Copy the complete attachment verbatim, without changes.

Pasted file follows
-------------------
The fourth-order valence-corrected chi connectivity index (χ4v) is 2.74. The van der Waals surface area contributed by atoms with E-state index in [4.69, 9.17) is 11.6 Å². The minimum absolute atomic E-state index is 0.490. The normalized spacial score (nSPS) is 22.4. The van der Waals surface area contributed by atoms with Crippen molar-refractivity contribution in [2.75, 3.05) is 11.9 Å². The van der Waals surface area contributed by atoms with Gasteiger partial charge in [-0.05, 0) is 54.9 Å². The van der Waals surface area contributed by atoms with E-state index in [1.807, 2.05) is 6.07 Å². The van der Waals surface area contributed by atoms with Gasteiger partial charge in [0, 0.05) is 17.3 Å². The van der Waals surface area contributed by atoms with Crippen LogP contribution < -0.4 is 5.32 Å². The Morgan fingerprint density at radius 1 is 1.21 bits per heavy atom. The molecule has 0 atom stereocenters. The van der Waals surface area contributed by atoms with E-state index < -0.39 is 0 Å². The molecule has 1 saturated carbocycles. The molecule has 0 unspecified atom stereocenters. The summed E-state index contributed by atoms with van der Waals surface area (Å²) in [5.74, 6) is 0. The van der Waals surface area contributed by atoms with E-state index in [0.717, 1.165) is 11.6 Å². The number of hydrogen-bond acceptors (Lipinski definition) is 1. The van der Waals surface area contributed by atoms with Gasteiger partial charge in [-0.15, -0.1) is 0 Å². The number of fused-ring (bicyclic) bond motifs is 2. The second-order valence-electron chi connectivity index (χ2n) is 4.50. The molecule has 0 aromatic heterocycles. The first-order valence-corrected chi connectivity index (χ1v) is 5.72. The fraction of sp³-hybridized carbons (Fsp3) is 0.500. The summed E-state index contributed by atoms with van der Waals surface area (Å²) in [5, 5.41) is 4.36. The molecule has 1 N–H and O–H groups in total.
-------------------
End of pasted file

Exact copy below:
The fourth-order valence-corrected chi connectivity index (χ4v) is 2.74. The van der Waals surface area contributed by atoms with E-state index in [4.69, 9.17) is 11.6 Å². The minimum absolute atomic E-state index is 0.490. The normalized spacial score (nSPS) is 22.4. The van der Waals surface area contributed by atoms with Crippen molar-refractivity contribution in [2.75, 3.05) is 11.9 Å². The van der Waals surface area contributed by atoms with Gasteiger partial charge in [-0.05, 0) is 54.9 Å². The van der Waals surface area contributed by atoms with E-state index in [1.807, 2.05) is 6.07 Å². The van der Waals surface area contributed by atoms with Gasteiger partial charge in [0, 0.05) is 17.3 Å². The van der Waals surface area contributed by atoms with Crippen LogP contribution < -0.4 is 5.32 Å². The Morgan fingerprint density at radius 1 is 1.21 bits per heavy atom. The molecule has 0 atom stereocenters. The van der Waals surface area contributed by atoms with E-state index < -0.39 is 0 Å². The molecule has 1 saturated carbocycles. The molecule has 0 unspecified atom stereocenters. The summed E-state index contributed by atoms with van der Waals surface area (Å²) in [5.74, 6) is 0. The van der Waals surface area contributed by atoms with E-state index in [0.717, 1.165) is 11.6 Å². The number of hydrogen-bond acceptors (Lipinski definition) is 1. The van der Waals surface area contributed by atoms with Gasteiger partial charge in [-0.15, -0.1) is 0 Å². The number of fused-ring (bicyclic) bond motifs is 2. The second-order valence-electron chi connectivity index (χ2n) is 4.50. The molecule has 0 aromatic heterocycles. The first-order valence-corrected chi connectivity index (χ1v) is 5.72. The fraction of sp³-hybridized carbons (Fsp3) is 0.500. The summed E-state index contributed by atoms with van der Waals surface area (Å²) in [5, 5.41) is 4.36. The molecule has 1 N–H and O–H groups in total.